When I ride at night, I focus on circling and stopping for about 30 minutes each. I don’t have to cram in turns, because I’ve already covered them earlier in the day. I can spend 15 to 20 minutes circling, let my horse rest, and then go stop and he’s still pretty fresh—I have a lot of horse left, and my horse gets plenty of rest because I won’t be showing him for another 12 hours after his last ride.
Use Paid Warm-Ups Thoughtfully
If you’re going to use a paid warm-up before the show starts, be sure it’s far enough ahead of when you show that you have time to address any problems you uncover, or use it to address a single issue at the last minute. For example, if your horse is antsy in the middle of the arena, sit there for two to three minutes, lope some circles, and get out. The show—even during a paid warm-up or a schooling run—isn’t the place to fix big issues. Handle those at home.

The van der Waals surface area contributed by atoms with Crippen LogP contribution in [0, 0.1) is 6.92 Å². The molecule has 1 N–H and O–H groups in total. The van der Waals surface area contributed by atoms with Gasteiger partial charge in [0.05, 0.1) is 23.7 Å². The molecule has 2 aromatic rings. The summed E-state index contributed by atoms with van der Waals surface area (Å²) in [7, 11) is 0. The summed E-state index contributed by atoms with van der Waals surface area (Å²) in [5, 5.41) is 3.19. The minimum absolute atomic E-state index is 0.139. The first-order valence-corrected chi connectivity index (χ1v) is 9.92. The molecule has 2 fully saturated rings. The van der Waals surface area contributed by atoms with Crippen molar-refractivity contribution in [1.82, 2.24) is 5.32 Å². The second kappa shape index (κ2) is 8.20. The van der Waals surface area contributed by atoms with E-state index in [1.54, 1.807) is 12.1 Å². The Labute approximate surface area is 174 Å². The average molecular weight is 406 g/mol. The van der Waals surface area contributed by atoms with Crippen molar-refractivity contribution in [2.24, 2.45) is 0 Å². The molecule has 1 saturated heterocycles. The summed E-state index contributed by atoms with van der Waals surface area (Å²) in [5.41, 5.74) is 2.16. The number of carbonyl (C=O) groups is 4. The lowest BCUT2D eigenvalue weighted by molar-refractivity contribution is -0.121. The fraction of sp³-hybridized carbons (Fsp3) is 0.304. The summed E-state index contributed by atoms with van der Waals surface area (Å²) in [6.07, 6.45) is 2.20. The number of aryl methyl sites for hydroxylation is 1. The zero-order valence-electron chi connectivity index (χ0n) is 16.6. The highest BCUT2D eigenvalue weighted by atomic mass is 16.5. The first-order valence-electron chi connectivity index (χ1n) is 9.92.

I often see people haul a great distance to a show and do a paid warm-up when their horses are tired. If you do that, chances are you won’t like what you feel, you’ll want to fix what you don’t like, and then you won’t have any horse left when it’s time to show. If you haven’t fixed the problem at home in two months, you’re not going to fix it at the show in two days. Be smart: Do your homework at home.
Stick to What You Know
Once you implement a successful strategy, stick to it. Don’t be influenced by what someone else is doing or their opinions about what you’re doing if you know it works. Dramatically changing your system will negatively affect your riding—the absolute last place to change anything is at the horse show. If you decide you want (or need) to change something, do it before your next big show while you’re still at home. You won’t successfully change anything at the last minute before you compete.
ABOUT THE AUTHOR
Andrea Fappani is an NRHA Five Million Dollar Rider and has won every NRHA major event multiple times. Learn more at fappaniperformance.com.